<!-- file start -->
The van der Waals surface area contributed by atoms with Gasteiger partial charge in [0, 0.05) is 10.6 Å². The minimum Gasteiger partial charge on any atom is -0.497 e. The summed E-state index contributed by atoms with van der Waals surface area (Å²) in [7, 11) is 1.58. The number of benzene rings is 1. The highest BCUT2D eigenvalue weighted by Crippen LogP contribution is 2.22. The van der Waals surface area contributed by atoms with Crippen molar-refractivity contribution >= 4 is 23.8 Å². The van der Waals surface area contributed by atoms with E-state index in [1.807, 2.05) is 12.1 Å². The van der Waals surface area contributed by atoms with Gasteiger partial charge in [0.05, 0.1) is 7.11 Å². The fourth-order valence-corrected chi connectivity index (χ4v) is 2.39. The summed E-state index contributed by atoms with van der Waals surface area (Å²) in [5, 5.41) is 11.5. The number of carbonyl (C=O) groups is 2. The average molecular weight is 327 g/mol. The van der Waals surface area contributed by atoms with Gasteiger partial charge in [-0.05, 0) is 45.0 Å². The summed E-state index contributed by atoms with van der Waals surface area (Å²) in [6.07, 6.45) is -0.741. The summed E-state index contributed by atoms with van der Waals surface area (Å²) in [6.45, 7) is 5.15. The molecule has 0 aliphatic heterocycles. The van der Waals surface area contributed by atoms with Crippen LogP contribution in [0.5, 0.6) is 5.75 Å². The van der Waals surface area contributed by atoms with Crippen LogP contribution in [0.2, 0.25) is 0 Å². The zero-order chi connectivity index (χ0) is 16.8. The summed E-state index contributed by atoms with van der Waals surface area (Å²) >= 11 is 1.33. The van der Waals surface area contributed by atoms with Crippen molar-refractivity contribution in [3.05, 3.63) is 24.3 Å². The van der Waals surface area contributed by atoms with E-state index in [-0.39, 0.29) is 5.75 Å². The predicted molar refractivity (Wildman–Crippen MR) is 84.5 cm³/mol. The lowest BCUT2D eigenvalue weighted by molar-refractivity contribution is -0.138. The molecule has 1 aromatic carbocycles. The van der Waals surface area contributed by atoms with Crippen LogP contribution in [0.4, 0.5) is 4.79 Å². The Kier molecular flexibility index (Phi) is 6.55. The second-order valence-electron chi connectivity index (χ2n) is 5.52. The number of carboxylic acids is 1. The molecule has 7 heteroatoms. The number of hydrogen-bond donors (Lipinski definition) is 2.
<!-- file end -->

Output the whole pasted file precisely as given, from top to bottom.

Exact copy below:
The van der Waals surface area contributed by atoms with Gasteiger partial charge in [0, 0.05) is 10.6 Å². The minimum Gasteiger partial charge on any atom is -0.497 e. The summed E-state index contributed by atoms with van der Waals surface area (Å²) in [7, 11) is 1.58. The number of benzene rings is 1. The highest BCUT2D eigenvalue weighted by Crippen LogP contribution is 2.22. The van der Waals surface area contributed by atoms with Crippen molar-refractivity contribution >= 4 is 23.8 Å². The van der Waals surface area contributed by atoms with E-state index in [1.807, 2.05) is 12.1 Å². The van der Waals surface area contributed by atoms with Gasteiger partial charge in [0.05, 0.1) is 7.11 Å². The fourth-order valence-corrected chi connectivity index (χ4v) is 2.39. The summed E-state index contributed by atoms with van der Waals surface area (Å²) in [5, 5.41) is 11.5. The number of carbonyl (C=O) groups is 2. The average molecular weight is 327 g/mol. The van der Waals surface area contributed by atoms with Gasteiger partial charge in [-0.05, 0) is 45.0 Å². The summed E-state index contributed by atoms with van der Waals surface area (Å²) in [6.07, 6.45) is -0.741. The summed E-state index contributed by atoms with van der Waals surface area (Å²) in [6.45, 7) is 5.15. The molecule has 0 aliphatic heterocycles. The van der Waals surface area contributed by atoms with Crippen LogP contribution in [0.5, 0.6) is 5.75 Å². The van der Waals surface area contributed by atoms with Crippen LogP contribution in [0.2, 0.25) is 0 Å². The zero-order chi connectivity index (χ0) is 16.8. The summed E-state index contributed by atoms with van der Waals surface area (Å²) >= 11 is 1.33. The van der Waals surface area contributed by atoms with Crippen molar-refractivity contribution in [3.05, 3.63) is 24.3 Å². The van der Waals surface area contributed by atoms with E-state index in [-0.39, 0.29) is 5.75 Å². The predicted molar refractivity (Wildman–Crippen MR) is 84.5 cm³/mol. The lowest BCUT2D eigenvalue weighted by molar-refractivity contribution is -0.138. The molecule has 1 aromatic carbocycles. The van der Waals surface area contributed by atoms with Crippen LogP contribution in [0.4, 0.5) is 4.79 Å². The Kier molecular flexibility index (Phi) is 6.55. The second-order valence-electron chi connectivity index (χ2n) is 5.52. The number of carboxylic acids is 1. The molecule has 7 heteroatoms. The number of hydrogen-bond donors (Lipinski definition) is 2.